Australia: Reasonable administrative action in the face of Chronic Fatigue Syndrome

Last Updated: 20 September 2016
Article by Claire T Tota

DNJN and Comcare [2015] AATA 928 (2 December 2015)

Key Points

  • Whether aggravation of chronic fatigue syndrome was suffered as a result of reasonable administrative action taken in a reasonable manner in respect of DNJN's employment, pursuant to the exclusionary provisions in subsection 5A(1) of SRC Act.


DNJN was employed in the Australian Public Service. In 2005 she suffered anxiety and depression arising, in part, from the type of investigative work she was undertaking. DNJN eventually transferred from her role in Disability Processing to a Random Sample Team. On 2 August 2010, DNJN informed her employer she wished to return to Disability Processing on medical grounds. She was not transferred back to Disability Processing but instead arranged to work away from the Random Sample Team. On July 2011, DNJN went on leave and subsequently retired on medical grounds in August 2014.

Comcare issued a reviewable decision on 12 September 2012 affirming an earlier determination, which denied liability for aggravation of DNJN's Chronic Fatigue Syndrome (CFS), depression and anxiety. On 24 April 2014 the Tribunal upheld Comcare's decision. On appeal, this was set aside by the Federal Court.

Following the Federal Court's decision, the Tribunal was required to consider whether an aggravation of CFS was suffered as a result of reasonable administrative action taken in a reasonable manner in respect of DNJN's employment, pursuant to the exclusionary provisions within the definition of injury in section 5A(1).

The Law

Subsection 14(1) of the SRC Act provides Comcare is liable to pay compensation for an injury suffered by an employee, if the injury results in incapacity for work or impairment.

Subsection 5A(1) relevantly defines injury as a disease suffered by an employee. However, it excludes from this definition "a disease, injury or aggravation suffered as a result of reasonable administrative action taken in a reasonable manner in respect of the employee's employment".

Disease is defined in section 5B to mean an ailment or an aggravation of an ailment suffered by an employee. Ailment is defined in section 4 as any physical or mental ailment, disorder, defect or morbid condition.

In coming to its decision, the Tribunal referred to the decision of Commonwealth Bank of Australia v Reeve and Anor [2012] FCAFC 21. In that decision, Justice Gray cautioned against a broad interpretation of the exclusion and stated that the words "as a result of" must be confined to a causal relationship of sufficient proximity between the relevant condition and the administrative action. It was also concluded that "administrative action" in subsection 5A(1) referred to specific administrative action directed to the employee's employment, as opposed to an action forming part of the employee's duties.


DNJN submitted that it was the performance of her duties in the new position, separate from her transfer, which aggravated her condition and that this performance was not subject to the exclusionary provisions.

Comcare accepted that the aggravation of DNJN's condition was caused by the duties she was required to perform. However, Comcare argued that the "administrative action" in this case was the transfer and that this included the performance of duties. In the alternative, Comcare argued the aggravation was "a result of" the administrative action of the transfer and therefore the exclusionary provisions of subsection 5A(1) applied.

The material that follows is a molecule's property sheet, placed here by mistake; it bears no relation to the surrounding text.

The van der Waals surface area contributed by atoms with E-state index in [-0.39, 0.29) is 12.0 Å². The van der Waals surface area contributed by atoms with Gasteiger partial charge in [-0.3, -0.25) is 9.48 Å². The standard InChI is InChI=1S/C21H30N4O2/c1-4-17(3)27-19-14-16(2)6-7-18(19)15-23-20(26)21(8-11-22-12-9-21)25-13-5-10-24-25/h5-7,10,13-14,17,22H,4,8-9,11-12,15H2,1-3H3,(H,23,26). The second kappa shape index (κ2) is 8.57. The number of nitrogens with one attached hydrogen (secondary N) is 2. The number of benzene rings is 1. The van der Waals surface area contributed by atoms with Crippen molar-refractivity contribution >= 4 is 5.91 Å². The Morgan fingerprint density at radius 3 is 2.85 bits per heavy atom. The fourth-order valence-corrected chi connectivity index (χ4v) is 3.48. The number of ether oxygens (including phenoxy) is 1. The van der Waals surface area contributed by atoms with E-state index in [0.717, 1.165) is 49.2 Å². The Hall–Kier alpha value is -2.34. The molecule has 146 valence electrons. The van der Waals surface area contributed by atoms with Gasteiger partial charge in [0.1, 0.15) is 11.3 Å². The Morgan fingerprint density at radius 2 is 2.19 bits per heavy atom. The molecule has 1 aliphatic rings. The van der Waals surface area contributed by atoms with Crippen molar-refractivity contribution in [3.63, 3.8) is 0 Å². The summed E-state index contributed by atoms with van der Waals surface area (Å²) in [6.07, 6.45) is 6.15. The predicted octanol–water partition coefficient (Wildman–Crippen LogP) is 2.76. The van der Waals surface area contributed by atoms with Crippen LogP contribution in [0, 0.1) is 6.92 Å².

The Tribunal accepted that DNJN's CFS was aggravated by her realisation that duties in her new position included an assessment of marriage-like relationships. The Tribunal also accepted that DNJN had not known at the time of her transfer that she would be expected to do that work.

The Tribunal determined that both arguments of Comcare failed to satisfy the exclusionary provisions within the definition of injury in subsection 5A – that the disease, injury or aggravation be suffered "as a result of" the relevant administrative action. As there was no causal link between DNJN's transfer and the aggravation of her condition, it was her duty to undertake assessment of marriage-like relationships that caused aggravation of her CFS. The administrative action was not what caused DNJN's condition and hence the facts fell outside of the necessary causal relationship for the exclusion to operate.

The Tribunal also considered when DNJN's injury first occurred, and referred to subsection 7(4) of the Act which provides, in part, that an employee shall be taken to have sustained injury when the employee first sought medical treatment. The Tribunal therefore held DNJN sustained her injury when she first consulted her general practitioner on 23 July 2010. Consequently, the Tribunal set aside Comcare's reviewable decision on 12 September 2012 and decided, in accordance with section 14 of the SRC Act, that Comcare was liable to compensate DNJN for aggravation of CFS.

Lessons Learnt

This decision is an important reminder that the provisions in section 5A(1) do not only apply to psychological injuries. It emphasises that there must be a causal link between the injury claimed and the "administrative action" for the exclusion provision in subsection 5A(1) to apply. The decision cautions against a broad interpretation of the term "administrative action" and notes this refers to actions taken specifically in respect of an employee's employment, rather than actions taken with respect to duties included in that employment.

The content of this article is intended to provide a general guide to the subject matter. Specialist advice should be sought about your specific circumstances.

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Claire T Tota
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